By Fatoummatta K. Jallow
On Monday, 22nd August 2016, Media Agenda commenced a two day training workshop for journalists on the development of appropriate voter education messages at Tango conference hall in Fajara.
The overall objective, according to organisers, is to increase civic engagements, improve voter education and promote peaceful conduct of the upcoming national electoral cycle of presidential and parliamentary elections in The Gambia.
Speaking on the occasion, Mr. Kebba K. Barrow, Program Officer – Networking Tango, thanked the US Embassy for funding Media Agenda to undertake this project as another cycle of elections is forthcoming.
He said it is important for voters to be well sensitised in order for them to elect the right representatives.
In his opening statement, Mr. Marc Shaw, the Charges d’ Affaires of the US Embassy in The Gambia, said they are happy to be partnering with Media Agenda for the second time in the year to build and enhance the capacity of Gambian journalists. “I believe this is an important first step to increase electoral awareness and strengthen The Gambia’s democratic space ahead of the December 1st presidential election,” said the US Charges d’Affaires.
Mr. Shaw said this message development workshop is a crucial element in the U.S. Mission’s overall election strategy for The Gambia. “With elections rapidly approaching, we want to do all we can to promote a free, fair and transparent democratic process. The goals of this project are to expand civic empowerment and community engagement, improve voter education, and train broadcasters to be better journalists,” he said.
He noted that the two pillars of promoting democracy and respect for human rights have long served as the basis underpinning U.S. foreign policy, adding that President Barack Obama has underscored the importance of these principles in their engagement everywhere, including here in The Gambia.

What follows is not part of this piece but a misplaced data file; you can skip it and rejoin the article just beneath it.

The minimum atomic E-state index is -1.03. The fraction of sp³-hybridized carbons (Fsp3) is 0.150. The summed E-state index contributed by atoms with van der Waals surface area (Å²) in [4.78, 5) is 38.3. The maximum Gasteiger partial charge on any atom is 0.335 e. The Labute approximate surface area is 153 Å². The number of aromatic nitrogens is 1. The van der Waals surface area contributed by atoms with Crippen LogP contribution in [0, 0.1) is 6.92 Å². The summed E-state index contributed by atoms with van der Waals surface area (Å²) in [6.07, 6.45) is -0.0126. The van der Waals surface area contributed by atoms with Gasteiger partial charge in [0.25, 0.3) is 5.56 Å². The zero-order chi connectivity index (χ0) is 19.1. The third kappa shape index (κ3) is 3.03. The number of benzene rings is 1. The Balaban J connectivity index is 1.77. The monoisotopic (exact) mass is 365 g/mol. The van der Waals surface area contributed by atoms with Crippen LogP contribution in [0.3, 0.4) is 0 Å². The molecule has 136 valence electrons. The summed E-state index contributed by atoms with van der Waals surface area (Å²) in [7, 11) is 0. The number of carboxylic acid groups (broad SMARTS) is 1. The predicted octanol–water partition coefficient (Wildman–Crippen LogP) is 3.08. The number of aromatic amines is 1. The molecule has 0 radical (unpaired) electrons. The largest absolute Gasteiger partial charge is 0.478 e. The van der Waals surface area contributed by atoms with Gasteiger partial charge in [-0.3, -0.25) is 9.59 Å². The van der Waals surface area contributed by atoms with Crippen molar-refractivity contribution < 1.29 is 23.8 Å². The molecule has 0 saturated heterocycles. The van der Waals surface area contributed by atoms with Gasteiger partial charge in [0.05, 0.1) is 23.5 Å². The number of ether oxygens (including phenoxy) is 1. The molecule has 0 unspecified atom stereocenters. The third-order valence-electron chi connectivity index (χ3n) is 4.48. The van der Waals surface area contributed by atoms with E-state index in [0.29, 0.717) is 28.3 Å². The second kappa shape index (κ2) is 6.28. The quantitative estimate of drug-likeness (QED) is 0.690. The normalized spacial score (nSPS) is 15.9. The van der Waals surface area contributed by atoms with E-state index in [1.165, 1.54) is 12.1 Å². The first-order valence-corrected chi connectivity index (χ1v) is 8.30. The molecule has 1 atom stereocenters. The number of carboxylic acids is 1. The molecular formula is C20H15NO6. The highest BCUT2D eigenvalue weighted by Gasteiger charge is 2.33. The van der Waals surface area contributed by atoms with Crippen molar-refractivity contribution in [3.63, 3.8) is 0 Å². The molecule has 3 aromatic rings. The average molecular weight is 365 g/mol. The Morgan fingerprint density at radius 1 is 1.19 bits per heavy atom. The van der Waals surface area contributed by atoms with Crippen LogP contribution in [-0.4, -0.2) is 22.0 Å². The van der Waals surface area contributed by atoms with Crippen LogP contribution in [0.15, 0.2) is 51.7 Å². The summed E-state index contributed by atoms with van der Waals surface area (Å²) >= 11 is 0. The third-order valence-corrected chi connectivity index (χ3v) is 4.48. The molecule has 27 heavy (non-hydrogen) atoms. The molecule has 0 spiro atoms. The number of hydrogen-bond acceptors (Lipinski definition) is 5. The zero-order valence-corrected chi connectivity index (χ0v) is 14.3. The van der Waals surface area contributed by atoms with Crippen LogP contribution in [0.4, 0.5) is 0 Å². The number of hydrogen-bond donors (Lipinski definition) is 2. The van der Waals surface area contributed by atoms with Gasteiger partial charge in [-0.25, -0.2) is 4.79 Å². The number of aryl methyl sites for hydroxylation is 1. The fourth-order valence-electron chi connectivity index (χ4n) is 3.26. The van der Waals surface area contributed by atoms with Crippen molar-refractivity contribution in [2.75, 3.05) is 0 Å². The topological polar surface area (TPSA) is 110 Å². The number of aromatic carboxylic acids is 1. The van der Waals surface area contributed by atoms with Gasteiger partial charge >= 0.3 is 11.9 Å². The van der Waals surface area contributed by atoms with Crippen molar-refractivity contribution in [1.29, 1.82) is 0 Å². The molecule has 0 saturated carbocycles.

“Elections provide crucial opportunities for citizens to hold their leaders and political parties accountable. They give ordinary citizens a role in determining the future of their nations through peaceful political competition,” said the US diplomat.
The Charges d’ Affaires emphasized that in their diplomacy and assistance, the United States remains committed to supporting credible, transparent, and inclusive elections, encouraging respect for the political rules of the game and reducing the likelihood of violence during elections.
“Around the world and here in The Gambia, we call for the fundamental rights of political opponents to be fully and unconditionally respected, and for all political parties to freely conduct their campaign activities without obstacle,” said Mr. Shaw.
On United States support to the democratic processes, the Charges d’Affaires noted that this includes voter registration and civic education programs, building the capacity of election commissions, strengthening political parties, training officials and civil society election observers and ensuring that women, youth, and people with disabilities are included at all stages of the electoral process.
US representative said this training is very much consistent with their commitment to promoting democratic values. “It is our strong conviction that an informed electorate will make informed decisions at the polls. Experiences from other sub-Saharan African countries show that pervasive voter apathy was largely due to a Jack of necessary voter education. Too often, people lose interest in the democratic process because they feel their vote do not count, or because governments neglect civic education programs. We don’t want to sec voter apathy take hold in The Gambia, and what better medium to create an enthusiastic and informed electorate than the broadcast media,” he noted.
The US Charges d’Affaires said no one can deny that media plays a vital part in the democratic process and that its role must be understood and nurtured to enable it to deliver on its core mandates of informing and educating, adding that message development is at the heart of these mandates.
“As elections approach, we also have the opportunity and responsibility to recognize the role of journalists,” he noted.